On history, journalism, and the future of our Society

Jan Adkins is an illustrator, storyteller, explainer, sailor, chef, tennis player, and the main man at Jan Adkins Studio. He formerly served as the associate art director for National Geographic magazine. (Jan is also a member of our advisory board.) 

Jan Adkins

Jan Adkins

Gilbert Hovey Grosvenor [who became the first full-time editor of National Geographic magazine in 1899, and who served as the Society’s helmsman for more than 50 years] was a man of his time, upright and honorable as far as the contemporary codes extended. One of his defined editorial principles was part of that “gentlemen’s” time: our coverage of distant places and cultures and nations was to focus strictly on positive aspects, never on criticism of evils, failures or abuses.

This was before World War I. His world was still a time of monarchs and empire. This was before we discovered that horror was not some distant threat and that monsters looked very much like normal folks. GHG’s view was simpler and less scary from his armchair than the world we see from our armchair. We’ve seen Hitler, Stalin, Pol Pot and Joe McCarthy. We’ve seen the truth of Goya’s awful dictum: “The dream of reason produces monsters.” We’ve even seen the evil in ourselves.

GHG could, with a clear conscience, assume that reason among nations would prevail, that good guys directed the great powers, and that there was no reason to insult anyone. Why rock the boat and be seen as a potential critic? Why limit our scope?

The leader of a modern Society honestly dedicated to exploration and to the truth can’t afford GHG’s “make nice” focus. In the flogging sense, “the cat is out of the bag:” the lash and injustice of some regimes and situations is now part of the open world. Realpolitik insists that even the good guys get nasty, sometimes. Our charter is to see the real world and report the truth. Did GHG lie? Not by the standards of his polite and hopeful time; he was a conservative, logical gentleman and certainly not a firebrand.

In the podcast, Alan makes an hypothetical reply, what he thinks the Society’s board might say to Dan Pollatta’s encouragement to “live by your truth.” It’s a reply that parrots GHG’s make-nice philosophy. It’s also the boardroom corporate approach: power creates it’s own morality.

How many of us feel that GHG would be disappointed in us if we DIDN’T change our charter and our approach? He was a journalist, a seeker who would have doped out the modern world with sharp logical tools. My sense is that GHG would quickly become less rosy and more inquisitive of motives.

The Society was cobbled together at the Cosmos Club by a group of extraordinary and influential gentlemen. Alas, we’re no longer a nation run by gentlemen. Far from it: our American culture is defined and controlled by lawyers. The “make nice” principle still applies but for more sinister reasons. The basic assumption of adversarial law is that a compromise is the answer to opposing views; I give a little, you give a little, we both settle. Lawyers carefully exclude moral feelings from negotiation. Law and politics are “the arts of the possible.”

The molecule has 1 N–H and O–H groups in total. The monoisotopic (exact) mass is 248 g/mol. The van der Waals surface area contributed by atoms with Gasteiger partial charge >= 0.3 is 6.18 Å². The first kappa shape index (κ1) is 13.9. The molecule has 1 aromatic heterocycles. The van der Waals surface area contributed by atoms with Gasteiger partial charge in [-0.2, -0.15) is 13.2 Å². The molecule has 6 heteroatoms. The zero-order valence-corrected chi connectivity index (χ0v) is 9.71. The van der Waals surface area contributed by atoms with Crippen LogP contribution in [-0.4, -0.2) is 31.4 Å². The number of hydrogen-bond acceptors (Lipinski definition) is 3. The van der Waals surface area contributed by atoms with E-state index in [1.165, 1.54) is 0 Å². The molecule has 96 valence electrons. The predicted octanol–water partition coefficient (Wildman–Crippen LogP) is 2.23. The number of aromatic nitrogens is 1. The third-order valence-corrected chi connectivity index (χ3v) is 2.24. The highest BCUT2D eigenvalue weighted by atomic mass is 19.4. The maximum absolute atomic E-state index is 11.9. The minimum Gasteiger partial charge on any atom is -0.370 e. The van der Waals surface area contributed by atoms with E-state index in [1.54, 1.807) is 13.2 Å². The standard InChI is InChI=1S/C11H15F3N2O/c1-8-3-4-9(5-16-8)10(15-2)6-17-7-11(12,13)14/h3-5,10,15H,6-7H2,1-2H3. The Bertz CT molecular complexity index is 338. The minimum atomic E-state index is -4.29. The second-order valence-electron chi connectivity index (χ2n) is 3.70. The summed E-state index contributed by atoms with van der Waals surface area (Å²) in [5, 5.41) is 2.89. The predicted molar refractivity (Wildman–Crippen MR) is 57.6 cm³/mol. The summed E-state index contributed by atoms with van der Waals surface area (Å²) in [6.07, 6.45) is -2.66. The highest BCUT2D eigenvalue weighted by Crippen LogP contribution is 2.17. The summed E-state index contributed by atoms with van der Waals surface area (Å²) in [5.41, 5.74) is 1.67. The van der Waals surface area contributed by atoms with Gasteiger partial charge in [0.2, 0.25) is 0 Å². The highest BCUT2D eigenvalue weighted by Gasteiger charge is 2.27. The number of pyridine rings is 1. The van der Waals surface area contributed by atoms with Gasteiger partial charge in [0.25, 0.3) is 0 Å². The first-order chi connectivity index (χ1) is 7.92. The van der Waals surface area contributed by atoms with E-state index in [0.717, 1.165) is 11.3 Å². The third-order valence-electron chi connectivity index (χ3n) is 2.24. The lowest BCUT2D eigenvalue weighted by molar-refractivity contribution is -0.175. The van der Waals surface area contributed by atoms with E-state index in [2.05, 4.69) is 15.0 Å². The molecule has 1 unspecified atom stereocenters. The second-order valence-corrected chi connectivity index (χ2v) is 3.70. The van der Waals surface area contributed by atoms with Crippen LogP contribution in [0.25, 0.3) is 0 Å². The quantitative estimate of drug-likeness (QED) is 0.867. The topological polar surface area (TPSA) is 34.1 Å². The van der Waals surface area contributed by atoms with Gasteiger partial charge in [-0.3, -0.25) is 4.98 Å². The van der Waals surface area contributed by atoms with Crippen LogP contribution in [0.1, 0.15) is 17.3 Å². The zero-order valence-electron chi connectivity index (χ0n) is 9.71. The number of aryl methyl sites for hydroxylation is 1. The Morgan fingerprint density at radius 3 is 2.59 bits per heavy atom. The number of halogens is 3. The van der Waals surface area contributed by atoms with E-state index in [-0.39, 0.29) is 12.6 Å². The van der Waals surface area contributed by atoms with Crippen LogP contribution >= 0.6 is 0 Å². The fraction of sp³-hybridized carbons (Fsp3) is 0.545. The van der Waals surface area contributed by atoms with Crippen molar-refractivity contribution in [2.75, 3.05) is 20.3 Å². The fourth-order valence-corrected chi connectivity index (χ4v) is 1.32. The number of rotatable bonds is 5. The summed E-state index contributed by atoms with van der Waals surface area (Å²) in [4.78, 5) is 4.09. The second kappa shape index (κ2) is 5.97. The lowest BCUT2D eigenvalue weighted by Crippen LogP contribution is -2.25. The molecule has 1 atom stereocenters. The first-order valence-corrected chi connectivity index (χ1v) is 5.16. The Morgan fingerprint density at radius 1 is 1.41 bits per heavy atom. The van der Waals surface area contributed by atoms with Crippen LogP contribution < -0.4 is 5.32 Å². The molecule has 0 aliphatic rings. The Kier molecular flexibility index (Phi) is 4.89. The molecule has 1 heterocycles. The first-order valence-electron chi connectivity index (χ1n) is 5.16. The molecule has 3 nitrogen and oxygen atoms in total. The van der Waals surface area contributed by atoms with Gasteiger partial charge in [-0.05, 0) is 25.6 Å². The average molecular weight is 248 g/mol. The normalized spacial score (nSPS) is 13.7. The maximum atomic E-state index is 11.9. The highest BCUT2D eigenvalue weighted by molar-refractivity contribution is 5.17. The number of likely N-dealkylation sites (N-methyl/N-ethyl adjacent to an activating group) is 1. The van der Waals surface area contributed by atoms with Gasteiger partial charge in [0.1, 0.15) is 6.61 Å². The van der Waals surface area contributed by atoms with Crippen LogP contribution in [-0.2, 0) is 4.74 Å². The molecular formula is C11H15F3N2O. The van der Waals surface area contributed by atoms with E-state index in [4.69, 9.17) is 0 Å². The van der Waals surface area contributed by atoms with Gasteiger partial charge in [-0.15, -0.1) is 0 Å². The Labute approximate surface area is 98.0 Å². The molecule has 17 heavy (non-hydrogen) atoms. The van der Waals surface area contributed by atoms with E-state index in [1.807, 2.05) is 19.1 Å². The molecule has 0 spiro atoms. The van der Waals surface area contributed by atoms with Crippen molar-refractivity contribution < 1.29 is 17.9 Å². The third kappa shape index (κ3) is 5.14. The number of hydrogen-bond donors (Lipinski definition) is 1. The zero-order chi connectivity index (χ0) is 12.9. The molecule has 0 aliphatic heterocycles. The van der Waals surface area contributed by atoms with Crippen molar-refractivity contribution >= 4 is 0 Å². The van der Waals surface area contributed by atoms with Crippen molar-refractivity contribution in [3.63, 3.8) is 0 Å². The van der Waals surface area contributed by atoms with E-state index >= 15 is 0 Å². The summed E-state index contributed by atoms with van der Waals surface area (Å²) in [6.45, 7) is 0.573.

For a journalist this is a violation of ethics. You don’t write a story that assumes both sides are wrong with some neutral, “right” space between their views. A reporter tries to determine what is right, what is the truth, what are the facts. As professional observers and chroniclers we aren’t permitted to compromise; we’re obligated to take a side, the side of truth.

What’s devilish and disturbing about the attitude of the National Geographic Channel is the insistence that we can’t “sell a product” with the truth. NGC asserts that its product isn’t marketable unless we jigger the facts and pump up the volume, script “candid” conversations, create situations of our own melodramatic design and casually slander subjects without regard to their quaint moral structures. This is admission of failure before the fact, and it’s a cynical judgment of the viewing public as mindless sheep.

Toward the end of Bill Garrett’s tenure as editor in chief, The National Geographic Magazine began to feature articles that dealt with ticklish political subjects like heritage theft, genocide, cultural abuses, widespread abuse of children and women. Bill knew it was time for a bolder, more investigative mandate. Some regimes began to view us with suspicion. About time. I like to think GHG would have applauded the change. GHG’s grandson disagreed and the Society underwent a painful paroxysm of broken trust and ruthless pruning. The magazine returned to bland “travel” views avoiding controversy.

Truth is not always safe or comfortable. No doubt about it: the truth is dangerous stuff. It always demands risk. Boardrooms hate risk.

The Society could hide behind its credentials for years to come before its readers (no longer “members”) discover that the National Geographic Society is little more than a hired façade for pretty “content,” no longer a society of risk, exploration and inquiry. Where is the Society now? It’s time to review our principles and our profession, and to decide if the truth is marketable.

Fidelity to what makes us a society


From President Obama’s Second Inaugural Address:

Each time we gather to inaugurate a president, we bear witness to the enduring strength of our Constitution. We affirm the promise of our democracy. We recall that what binds this nation together is not the colors of our skin or the tenets of our faith or the origins of our names. What makes us exceptional – what makes us American – is our allegiance to an idea, articulated in a declaration made more than two centuries ago: